Black Diamond Cobra Ice Axe

© Jonathan Griffith
When you walk past the winter section of a climbing shop you're guaranteed to see a couple of people standing, swinging an axe in to thin air imagining themselves on a brutal WI7 or torquing their way up a well-hoared Cairngorm crack.

Black Diamond Cobra Hammer and Adze
© Black Diamond

You'll also notice that the walking axes are left holstered on the wall and its the latest exotic, leashless axe such as Petzl's Nomics, Grivel's X-monsters or BD's Cobras that are being wielded. The mixture of weird and innovative designs coupled with extortionate price tags, attract bored shoppers like a Chamonix seasonaire to a half decent looking woman.

In my opinion the BD Cobra is the sexiest looking axe currently on the market. The simplistic leashless handle and shapely, cobra-esque shaft with its glossy black finish ooze class.

In my opinion the BD Cobra is the sexiest looking axe currently on the market.

Will Sim on the Colton Brooks, Droites north face. © Jonathan Griffith  ©  Jonathan Griffith
Will Sim on the Colton Brooks, Droites north face. © Jonathan Griffith
© Jonathan Griffith

For those familiar with the BD Vipers, the Cobra is a lighter and slightly more aggressively angled version, as well as being one of the few carbon fibre axes around. The Cobra has the same head, handle, pick and trigger as the Viper but at 588 grams weighs nearly 50 grams less and has (in my opinion) an improved, more stable swing.

On steep ice I've found the feel and accuracy of the swing to be excellent, and unlike some axes I've used it has the right balance between being "head-heavy" enough to deliver a powerful punch for little effort, without being so top heavy it compromises accuracy. I also found that with the Cobras you get deeper, more secure placements in black ice. Probably something to do with the carbon fibre absorbing the shock which would usually make the head of the axe rattle and not sit square in the ice.

On mixed ground I've found the Cobra doesn't excel to the point that it does on ice. Although the aggressive angled pick and shaft make best use of even the smallest of hooks I find the BD pick doesn't have the same purchase when torquing as other mixed picks I have used. The width of the shaft also proves to be quite annoying when trying to access hooks in the very back of cracks as the shaft is often wider than the crack. The racking holes on the head of the Cobras are a perfect size for racking together whether it be on a snap-link karabiner, screw-gate or screw holder. This is a significant advantage on moderate mixed ground when you want to climb without tools. One final positive is that the Cobras are completely compatible with spring leashes with a conveniently sized hole to clip in to at the base of the handle.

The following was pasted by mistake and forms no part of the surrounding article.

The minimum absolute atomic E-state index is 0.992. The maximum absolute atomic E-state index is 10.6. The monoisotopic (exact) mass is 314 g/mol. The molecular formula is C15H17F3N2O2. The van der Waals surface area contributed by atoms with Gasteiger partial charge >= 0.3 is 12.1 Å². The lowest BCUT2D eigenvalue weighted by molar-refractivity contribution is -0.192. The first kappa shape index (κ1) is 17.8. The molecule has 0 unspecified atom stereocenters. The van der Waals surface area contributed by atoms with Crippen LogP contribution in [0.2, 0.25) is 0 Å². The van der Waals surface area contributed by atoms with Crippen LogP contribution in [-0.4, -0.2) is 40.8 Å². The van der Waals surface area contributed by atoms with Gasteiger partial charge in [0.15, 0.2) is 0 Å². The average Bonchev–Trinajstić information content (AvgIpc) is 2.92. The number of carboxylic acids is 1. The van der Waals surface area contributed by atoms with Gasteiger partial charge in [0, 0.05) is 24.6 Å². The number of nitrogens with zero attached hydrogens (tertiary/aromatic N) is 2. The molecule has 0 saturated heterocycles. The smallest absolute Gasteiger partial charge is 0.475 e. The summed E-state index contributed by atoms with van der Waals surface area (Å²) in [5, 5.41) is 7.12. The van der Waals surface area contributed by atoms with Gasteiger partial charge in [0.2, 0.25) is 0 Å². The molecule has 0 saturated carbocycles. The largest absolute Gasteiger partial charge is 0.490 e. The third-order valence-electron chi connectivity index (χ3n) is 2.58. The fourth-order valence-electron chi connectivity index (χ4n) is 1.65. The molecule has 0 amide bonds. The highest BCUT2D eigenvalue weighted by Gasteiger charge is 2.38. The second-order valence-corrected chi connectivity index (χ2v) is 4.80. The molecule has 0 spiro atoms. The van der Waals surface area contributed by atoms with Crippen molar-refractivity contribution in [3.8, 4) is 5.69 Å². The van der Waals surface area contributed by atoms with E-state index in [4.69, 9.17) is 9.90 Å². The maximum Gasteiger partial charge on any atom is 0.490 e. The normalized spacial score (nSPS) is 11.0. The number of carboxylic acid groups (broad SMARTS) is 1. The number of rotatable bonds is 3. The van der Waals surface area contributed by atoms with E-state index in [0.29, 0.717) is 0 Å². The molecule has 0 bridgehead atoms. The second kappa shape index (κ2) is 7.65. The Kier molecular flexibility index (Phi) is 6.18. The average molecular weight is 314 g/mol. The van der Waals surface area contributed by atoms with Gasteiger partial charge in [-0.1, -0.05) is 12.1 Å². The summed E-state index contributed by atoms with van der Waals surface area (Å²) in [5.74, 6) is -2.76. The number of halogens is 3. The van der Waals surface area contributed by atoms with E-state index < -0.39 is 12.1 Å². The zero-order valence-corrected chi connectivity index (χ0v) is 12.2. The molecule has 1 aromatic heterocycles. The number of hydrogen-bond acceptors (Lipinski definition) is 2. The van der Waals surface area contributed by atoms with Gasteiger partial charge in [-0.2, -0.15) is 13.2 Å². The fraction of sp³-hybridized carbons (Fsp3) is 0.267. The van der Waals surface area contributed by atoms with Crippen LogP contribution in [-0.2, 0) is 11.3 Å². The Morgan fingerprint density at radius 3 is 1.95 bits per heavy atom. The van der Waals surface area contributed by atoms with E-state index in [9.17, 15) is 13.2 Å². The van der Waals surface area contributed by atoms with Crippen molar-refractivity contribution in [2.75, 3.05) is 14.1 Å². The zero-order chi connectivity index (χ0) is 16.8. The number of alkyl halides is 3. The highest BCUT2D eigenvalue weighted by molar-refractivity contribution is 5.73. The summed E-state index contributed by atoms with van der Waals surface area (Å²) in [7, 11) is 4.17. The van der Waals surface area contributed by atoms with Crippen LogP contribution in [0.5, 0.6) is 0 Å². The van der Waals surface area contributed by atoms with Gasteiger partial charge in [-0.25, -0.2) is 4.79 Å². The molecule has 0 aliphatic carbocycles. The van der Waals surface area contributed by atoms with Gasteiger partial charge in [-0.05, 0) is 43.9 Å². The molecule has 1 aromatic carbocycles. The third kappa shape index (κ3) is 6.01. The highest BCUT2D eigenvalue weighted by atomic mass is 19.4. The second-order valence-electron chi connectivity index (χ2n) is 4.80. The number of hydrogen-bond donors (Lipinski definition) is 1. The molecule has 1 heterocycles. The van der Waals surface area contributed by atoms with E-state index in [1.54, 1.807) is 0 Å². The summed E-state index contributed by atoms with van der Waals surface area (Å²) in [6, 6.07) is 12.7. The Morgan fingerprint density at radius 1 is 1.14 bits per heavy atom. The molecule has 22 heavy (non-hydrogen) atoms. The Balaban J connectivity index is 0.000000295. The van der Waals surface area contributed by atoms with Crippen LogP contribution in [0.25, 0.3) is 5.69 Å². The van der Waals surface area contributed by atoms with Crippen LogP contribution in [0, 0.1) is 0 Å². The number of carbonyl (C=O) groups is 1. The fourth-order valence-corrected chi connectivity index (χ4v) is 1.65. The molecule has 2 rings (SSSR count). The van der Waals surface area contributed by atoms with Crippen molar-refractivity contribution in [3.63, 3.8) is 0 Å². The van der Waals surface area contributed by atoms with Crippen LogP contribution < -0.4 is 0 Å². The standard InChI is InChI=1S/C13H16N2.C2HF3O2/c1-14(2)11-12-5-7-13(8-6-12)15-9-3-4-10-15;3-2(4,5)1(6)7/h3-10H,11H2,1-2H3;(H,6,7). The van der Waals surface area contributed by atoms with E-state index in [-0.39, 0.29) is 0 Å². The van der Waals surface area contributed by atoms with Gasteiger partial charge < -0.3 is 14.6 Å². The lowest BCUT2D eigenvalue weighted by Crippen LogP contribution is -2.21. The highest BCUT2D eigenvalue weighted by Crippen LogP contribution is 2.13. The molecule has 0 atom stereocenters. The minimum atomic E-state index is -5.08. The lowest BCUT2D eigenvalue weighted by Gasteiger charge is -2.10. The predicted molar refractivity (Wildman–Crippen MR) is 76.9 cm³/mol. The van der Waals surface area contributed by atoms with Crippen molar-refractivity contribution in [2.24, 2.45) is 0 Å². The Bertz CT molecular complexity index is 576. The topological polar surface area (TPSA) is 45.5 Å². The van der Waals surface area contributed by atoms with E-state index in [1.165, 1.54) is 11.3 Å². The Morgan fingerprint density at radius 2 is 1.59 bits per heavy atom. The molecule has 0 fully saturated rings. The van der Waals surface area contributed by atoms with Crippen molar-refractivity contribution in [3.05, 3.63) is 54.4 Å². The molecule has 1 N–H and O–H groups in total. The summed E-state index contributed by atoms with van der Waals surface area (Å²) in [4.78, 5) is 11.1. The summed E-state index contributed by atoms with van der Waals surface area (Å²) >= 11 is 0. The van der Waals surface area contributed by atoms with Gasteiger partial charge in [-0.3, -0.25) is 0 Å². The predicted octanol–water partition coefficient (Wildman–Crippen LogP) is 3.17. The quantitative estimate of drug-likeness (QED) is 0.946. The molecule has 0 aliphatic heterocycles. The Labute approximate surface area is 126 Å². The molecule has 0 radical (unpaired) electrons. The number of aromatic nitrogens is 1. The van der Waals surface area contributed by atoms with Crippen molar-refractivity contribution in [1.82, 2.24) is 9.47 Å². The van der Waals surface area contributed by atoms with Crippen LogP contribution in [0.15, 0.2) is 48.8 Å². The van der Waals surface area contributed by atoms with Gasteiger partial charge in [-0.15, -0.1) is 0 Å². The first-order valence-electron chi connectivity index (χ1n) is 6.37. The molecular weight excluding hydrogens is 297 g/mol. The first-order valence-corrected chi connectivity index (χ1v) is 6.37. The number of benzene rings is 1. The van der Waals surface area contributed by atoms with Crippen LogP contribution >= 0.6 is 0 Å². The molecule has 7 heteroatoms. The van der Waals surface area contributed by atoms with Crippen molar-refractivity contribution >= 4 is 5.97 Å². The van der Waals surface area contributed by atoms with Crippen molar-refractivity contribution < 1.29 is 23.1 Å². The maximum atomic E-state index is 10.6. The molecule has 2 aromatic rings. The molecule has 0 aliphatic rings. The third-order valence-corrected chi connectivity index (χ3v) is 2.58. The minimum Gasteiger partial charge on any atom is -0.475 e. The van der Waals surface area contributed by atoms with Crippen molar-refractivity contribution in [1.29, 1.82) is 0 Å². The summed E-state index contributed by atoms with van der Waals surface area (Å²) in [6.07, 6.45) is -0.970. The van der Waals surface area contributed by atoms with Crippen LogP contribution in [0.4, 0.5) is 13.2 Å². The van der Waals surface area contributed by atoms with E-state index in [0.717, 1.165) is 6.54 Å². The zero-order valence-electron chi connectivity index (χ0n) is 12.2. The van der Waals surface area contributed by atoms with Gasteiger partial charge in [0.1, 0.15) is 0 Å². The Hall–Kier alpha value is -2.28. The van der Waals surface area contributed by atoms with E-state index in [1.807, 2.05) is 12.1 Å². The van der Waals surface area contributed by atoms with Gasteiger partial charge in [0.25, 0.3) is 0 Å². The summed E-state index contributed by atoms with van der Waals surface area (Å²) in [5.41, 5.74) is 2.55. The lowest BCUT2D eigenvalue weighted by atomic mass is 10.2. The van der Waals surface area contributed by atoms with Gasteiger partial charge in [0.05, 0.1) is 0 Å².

Spinner Leash  © Black Diamond
Black Diamond Spinner Leash

(Spring leashes, also known as tethers, are commonly used by climbers when going leashless on long routes when the effects of dropping a tool would be disastrous. They attach to the base of the axe shaft and are clipped to a central point on the climber's harness, thus freeing up the hands but meaning the axes are still attached securely to one's person.)

Will Sim on Dessous Choc WI6, © Jonathan Griffith  ©  Jonathan Griffith
Will Sim on Dessous Choc WI6, © Jonathan Griffith
© Jonathan Griffith

Another advantage of carbon fibre shafted tools is that they are a much better insulator of heat than ferrous shafted tools which zap the warmth straight from your hands and freeze your gloves solid. This is especially noticeable on big routes as you may only hold the rubber handle for 30% of the day, choosing to hold the head and shaft on moderate ground. Although the shaft of the Cobra does get cold it doesn't feel like you're holding liquid oxygen and decreases the frequency of the dreaded hot-aches!.